#### 3.3.1. Forgetting factor.

One of the critical factors which influences the algorithm performance is the forgetting factor, *ϵ*. To evaluate this interaction, the AUC of the cumulative regret plot was calculated for tracking a combination of gradual and periodic drifts, with high values indicating inaccurate optimization (Fig 8). We also contrasted the algorithm performance when solely a “forgetting” covariance function was used versus a “forgetting-periodic” covariance function (Fig 8) in order to evaluate the impact of selecting a “suboptimal” temporal covariance function i.e. when a priori knowledge regarding variations in the optimal stimulation parameter set is considered (forgetting-periodic covariance function) vs not (forgetting covariance function). For *ϵ* values less than 0.04, the forgetting covariance function resulted in greater cumulative regret than the forgetting-periodic covariance function. Incorporating prior knowledge of periodicity led to a more stable performance of the algorithm. For *ϵ* values above 0.04, both covariance functions resulted in equivalent cumulative regret due to an appropriate alignment between the forgetting factor (i.e., the rate of forgetting of older data) and the simulated temporal drift in the optimum phase value. The algorithm provided the best performance with an *ϵ* value of 0.22 and corresponded to a data half-life (t_{1/2}) of 3.15 samples (representing a 45-minute simulation period). *ϵ* values above 0.22 resulted in increased cumulative regret AUC values as *ϵ* values in this range led to the algorithm forgetting data too quickly to accurately estimate the location of the optimal value.

Incorporation of prior knowledge of the temporal variation in the objective function optimum value (blue line) resulted in improved TV-BayesOpt algorithm performance than implementing a forgetting covariance function (orange line) alone. The performance of the algorithm at each forgetting factor value was calculated as the cumulative regret AUC value from the resulting cumulative regret plot generated at each respective forgetting factor value. Best algorithm performance was observed for an ε value of 0.22, above this value the algorithm begins to forget previous samples too quickly to accurately track the optimal value in the objective function.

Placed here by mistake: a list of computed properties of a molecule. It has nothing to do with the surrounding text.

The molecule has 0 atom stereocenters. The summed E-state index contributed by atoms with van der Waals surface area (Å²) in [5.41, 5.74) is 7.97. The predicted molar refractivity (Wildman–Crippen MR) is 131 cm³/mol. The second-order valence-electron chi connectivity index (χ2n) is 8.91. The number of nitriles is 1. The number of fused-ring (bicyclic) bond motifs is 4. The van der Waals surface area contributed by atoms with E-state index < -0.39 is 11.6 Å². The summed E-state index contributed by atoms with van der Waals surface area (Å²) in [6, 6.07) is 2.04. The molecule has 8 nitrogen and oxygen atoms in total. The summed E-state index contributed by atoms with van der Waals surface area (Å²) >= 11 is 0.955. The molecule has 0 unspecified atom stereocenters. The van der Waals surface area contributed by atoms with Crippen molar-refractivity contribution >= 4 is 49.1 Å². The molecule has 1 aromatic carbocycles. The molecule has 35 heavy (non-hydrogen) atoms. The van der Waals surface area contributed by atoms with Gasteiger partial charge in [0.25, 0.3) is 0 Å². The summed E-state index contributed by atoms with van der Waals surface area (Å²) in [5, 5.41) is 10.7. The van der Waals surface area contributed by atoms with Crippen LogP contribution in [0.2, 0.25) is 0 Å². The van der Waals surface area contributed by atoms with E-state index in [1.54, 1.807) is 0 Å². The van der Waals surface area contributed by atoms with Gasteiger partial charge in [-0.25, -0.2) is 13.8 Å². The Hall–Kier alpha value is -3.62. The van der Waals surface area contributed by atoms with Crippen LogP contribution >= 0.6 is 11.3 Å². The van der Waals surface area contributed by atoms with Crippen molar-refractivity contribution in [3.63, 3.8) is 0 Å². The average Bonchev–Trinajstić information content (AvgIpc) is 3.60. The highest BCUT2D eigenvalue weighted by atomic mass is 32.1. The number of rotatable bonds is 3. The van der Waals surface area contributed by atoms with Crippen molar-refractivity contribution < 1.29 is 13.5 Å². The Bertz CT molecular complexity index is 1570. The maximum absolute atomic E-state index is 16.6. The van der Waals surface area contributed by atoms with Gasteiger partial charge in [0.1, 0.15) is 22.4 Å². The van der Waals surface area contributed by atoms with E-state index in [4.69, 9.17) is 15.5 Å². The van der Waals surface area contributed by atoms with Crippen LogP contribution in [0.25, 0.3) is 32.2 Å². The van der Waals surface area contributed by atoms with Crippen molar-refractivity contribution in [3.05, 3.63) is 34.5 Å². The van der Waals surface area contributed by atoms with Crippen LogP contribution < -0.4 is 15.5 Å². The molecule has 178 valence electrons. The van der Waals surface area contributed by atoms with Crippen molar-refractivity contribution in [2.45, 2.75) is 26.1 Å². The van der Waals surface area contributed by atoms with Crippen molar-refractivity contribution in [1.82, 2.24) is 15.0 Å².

#### 3.3.2 Variation in temporal drift period.

We next evaluated the algorithm’s performance when the temporal drift anticipated by the algorithm, *T*_{t}, differed from the true rate of change in the optimal stimulation settings. The performance of the algorithm was also contrasted against a scheduler which made fixed adjustments to maintain stimulation at a certain value over a 24-hour period (Fig 9). The scheduler and TV-BayesOpt with a periodic covariance function were unable to track the location of the optimum stimulation phase when the drift in the optimal stimulation phase was different from the anticipated period, based on a priori information. This resulted in large AUC values for both approaches. When the forgetting-periodic covariance function was implemented, the algorithm was able to accommodate the difference between the true and anticipated temporal periods, as evidenced by the lower regret AUC value. The forgetting-periodic covariance function thus enabled the algorithm to more flexibly locate the optimum by limiting the influence of samples that were previously taken based on incorrect a priori information (i.e. an incorrect anticipated periodicity). With this, the location of the optimum could still be determined based on the most recently taken samples.

The performance of a scheduler (green line), the TV-BayesOpt with a periodic temporal covariance function (purple line) and the TV-BayesOpt with a periodic and smooth forgetting covariance algorithm were estimated by calculating the AUC value for the associated cumulative regret plot for each implementation at different offset in the true temporal period.

## 4. Discussion